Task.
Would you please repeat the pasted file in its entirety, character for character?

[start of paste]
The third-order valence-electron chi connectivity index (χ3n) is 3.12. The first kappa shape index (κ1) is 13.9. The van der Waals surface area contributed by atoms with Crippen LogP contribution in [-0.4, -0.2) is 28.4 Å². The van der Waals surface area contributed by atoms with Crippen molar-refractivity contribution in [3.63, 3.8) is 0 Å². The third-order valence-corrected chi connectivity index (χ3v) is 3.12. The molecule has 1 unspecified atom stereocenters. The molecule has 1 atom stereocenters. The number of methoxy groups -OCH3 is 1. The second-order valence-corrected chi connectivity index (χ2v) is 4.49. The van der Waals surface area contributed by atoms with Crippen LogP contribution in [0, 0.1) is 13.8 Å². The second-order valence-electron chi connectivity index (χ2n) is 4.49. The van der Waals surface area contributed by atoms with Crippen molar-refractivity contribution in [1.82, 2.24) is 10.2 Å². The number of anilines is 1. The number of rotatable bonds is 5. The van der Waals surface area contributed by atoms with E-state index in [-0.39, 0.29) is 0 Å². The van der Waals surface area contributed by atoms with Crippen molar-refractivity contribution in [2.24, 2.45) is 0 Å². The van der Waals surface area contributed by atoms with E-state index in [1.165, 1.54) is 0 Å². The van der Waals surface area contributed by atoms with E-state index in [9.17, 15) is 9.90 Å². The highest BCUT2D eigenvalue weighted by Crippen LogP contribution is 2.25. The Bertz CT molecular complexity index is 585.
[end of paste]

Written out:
The third-order valence-electron chi connectivity index (χ3n) is 3.12. The first kappa shape index (κ1) is 13.9. The van der Waals surface area contributed by atoms with Crippen LogP contribution in [-0.4, -0.2) is 28.4 Å². The van der Waals surface area contributed by atoms with Crippen molar-refractivity contribution in [3.63, 3.8) is 0 Å². The third-order valence-corrected chi connectivity index (χ3v) is 3.12. The molecule has 1 unspecified atom stereocenters. The molecule has 1 atom stereocenters. The number of methoxy groups -OCH3 is 1. The second-order valence-corrected chi connectivity index (χ2v) is 4.49. The van der Waals surface area contributed by atoms with Crippen LogP contribution in [0, 0.1) is 13.8 Å². The second-order valence-electron chi connectivity index (χ2n) is 4.49. The van der Waals surface area contributed by atoms with Crippen molar-refractivity contribution in [1.82, 2.24) is 10.2 Å². The number of anilines is 1. The number of rotatable bonds is 5. The van der Waals surface area contributed by atoms with E-state index in [-0.39, 0.29) is 0 Å². The van der Waals surface area contributed by atoms with Crippen molar-refractivity contribution in [2.24, 2.45) is 0 Å². The van der Waals surface area contributed by atoms with E-state index in [1.165, 1.54) is 0 Å². The van der Waals surface area contributed by atoms with E-state index in [9.17, 15) is 9.90 Å². The highest BCUT2D eigenvalue weighted by Crippen LogP contribution is 2.25. The Bertz CT molecular complexity index is 585.